Linn County Auditor Joel Miller recently said, “to run for statewide office may be a bridge too far if the Democratic Party cannot broaden their appeal in rural Iowa.”
He’s an optimist. The reality is worse.
Color Iowa’s 99 counties red and blue. Six went for Joe Biden (the three with state universities, plus Linn, Polk and Scott); 93 for the former president — 94 percent.
That’s even worse than the national map: 83 percent of the nation’s counties are red; 17 percent are blue.
Yes, I know. We don’t vote by county. Besides, a half of the country’s population lives in only 143 of those counties (5 percent) — enough to make Joe Biden president.
But a political party that relies on the east coast for money and the left coast for votes is not a national party. Democrats shouldn’t be surprised to discover they’ve alienated voters in that 83 percent of U.S. counties who feel ignored and have understandably turned anti-establishment.
It doesn’t have to be this way. There was a time when it wasn’t.
An oft-told story bears repeating.
As Ken Burns tells it, “When FDR’s funeral procession went by, a man collapsed; he was so overcome. A neighbor picked him up and said, ‘Did you know the president?’ And he responded, ‘No, but he knew me.’”
Few presidents since have made that connection. President Joe Biden has a chance.
President Franklin Roosevelt’s legacy was a Democratic Party tent sheltering those in abject poverty, the working poor, union members, small farmers and lower middle class. Had the party nurtured that coalition instead of Wall Street, knocked on their doors and listened, it would today control most city councils and state legislatures — plus the U.S. House, Senate and White House.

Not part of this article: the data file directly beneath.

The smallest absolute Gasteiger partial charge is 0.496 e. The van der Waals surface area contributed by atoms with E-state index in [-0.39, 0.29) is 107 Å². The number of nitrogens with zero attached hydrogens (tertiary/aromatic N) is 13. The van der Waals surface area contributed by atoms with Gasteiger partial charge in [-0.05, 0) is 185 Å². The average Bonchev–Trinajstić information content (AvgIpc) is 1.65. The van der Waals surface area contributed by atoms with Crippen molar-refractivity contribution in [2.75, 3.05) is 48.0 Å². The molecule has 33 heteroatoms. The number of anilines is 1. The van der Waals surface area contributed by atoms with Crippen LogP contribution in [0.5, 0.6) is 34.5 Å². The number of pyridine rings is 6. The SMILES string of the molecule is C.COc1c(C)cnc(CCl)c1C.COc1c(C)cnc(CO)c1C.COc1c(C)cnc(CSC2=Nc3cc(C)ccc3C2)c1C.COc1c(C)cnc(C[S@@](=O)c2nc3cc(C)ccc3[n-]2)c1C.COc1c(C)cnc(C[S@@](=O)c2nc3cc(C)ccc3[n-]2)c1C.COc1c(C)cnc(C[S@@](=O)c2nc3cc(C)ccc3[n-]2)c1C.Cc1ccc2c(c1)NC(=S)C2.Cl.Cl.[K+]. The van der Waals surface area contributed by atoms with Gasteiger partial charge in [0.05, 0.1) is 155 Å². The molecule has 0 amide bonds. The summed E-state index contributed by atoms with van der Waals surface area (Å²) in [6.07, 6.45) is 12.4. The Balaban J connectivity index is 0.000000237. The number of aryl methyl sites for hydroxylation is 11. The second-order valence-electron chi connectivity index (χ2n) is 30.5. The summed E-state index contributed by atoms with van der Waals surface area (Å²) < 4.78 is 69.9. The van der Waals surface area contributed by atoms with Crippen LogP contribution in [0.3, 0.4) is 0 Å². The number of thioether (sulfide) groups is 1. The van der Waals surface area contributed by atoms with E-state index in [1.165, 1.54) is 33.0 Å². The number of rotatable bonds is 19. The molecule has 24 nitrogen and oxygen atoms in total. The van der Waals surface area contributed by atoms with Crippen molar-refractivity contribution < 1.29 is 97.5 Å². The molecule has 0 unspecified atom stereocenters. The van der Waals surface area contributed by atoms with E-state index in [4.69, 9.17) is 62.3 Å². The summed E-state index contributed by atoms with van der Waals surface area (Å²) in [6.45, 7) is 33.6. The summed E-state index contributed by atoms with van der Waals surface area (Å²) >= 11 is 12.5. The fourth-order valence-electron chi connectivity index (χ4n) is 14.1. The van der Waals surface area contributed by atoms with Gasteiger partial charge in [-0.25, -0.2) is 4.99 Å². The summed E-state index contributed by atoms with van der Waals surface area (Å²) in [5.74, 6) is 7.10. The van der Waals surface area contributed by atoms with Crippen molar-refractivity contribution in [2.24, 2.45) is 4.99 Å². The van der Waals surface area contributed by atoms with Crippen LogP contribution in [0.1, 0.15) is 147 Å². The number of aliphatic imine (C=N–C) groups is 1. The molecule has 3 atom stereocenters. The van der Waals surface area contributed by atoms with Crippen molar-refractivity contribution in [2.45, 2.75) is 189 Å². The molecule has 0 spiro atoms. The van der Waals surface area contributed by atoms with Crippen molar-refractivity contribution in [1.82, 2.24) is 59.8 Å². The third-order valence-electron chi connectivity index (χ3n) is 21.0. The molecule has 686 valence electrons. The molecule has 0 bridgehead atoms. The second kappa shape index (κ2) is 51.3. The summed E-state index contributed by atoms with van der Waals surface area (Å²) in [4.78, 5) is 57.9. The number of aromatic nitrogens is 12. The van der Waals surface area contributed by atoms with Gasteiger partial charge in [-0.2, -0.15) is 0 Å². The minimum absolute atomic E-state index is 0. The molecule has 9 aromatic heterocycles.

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Two Texas Democratic Party officials asked me, a college student, to run for the legislature. Stunned, I explained I was an Iowa boy, with two part time jobs, a heavy course load and knew few Austin voters.
They responded with a story of another recruit. He mumbled while talking to his shoes and asking voters, “You wouldn’t vote for me would you?”
Now understanding their standards, and decidedly less flattered, I asked, “How’d he do?”
“He won,” one replied. “He knocked on every door in Travis County — and won.” I took a pass on that opportunity.
But I remembered the lesson during the 1962 Pat Brown-Richard Nixon gubernatorial race, door knocking in an unorganized county where I knew fewer voters than I’d known in Travis County, Texas. If they were willing to door-knock I’d assign them an area and move on.
Could the Democratic National Committee find at least one experienced campaign organizer to work each of the 25,00 counties now painted red? Of course. And it must if it is to be a national party representing more than 5 percent of America’s counties and 50 percent of its people, building bridges well within Joel Miller’s reach.
Nicholas Johnson of Iowa City held three presidential appointments and is the author of Columns of Democracy. Comments: email@example.com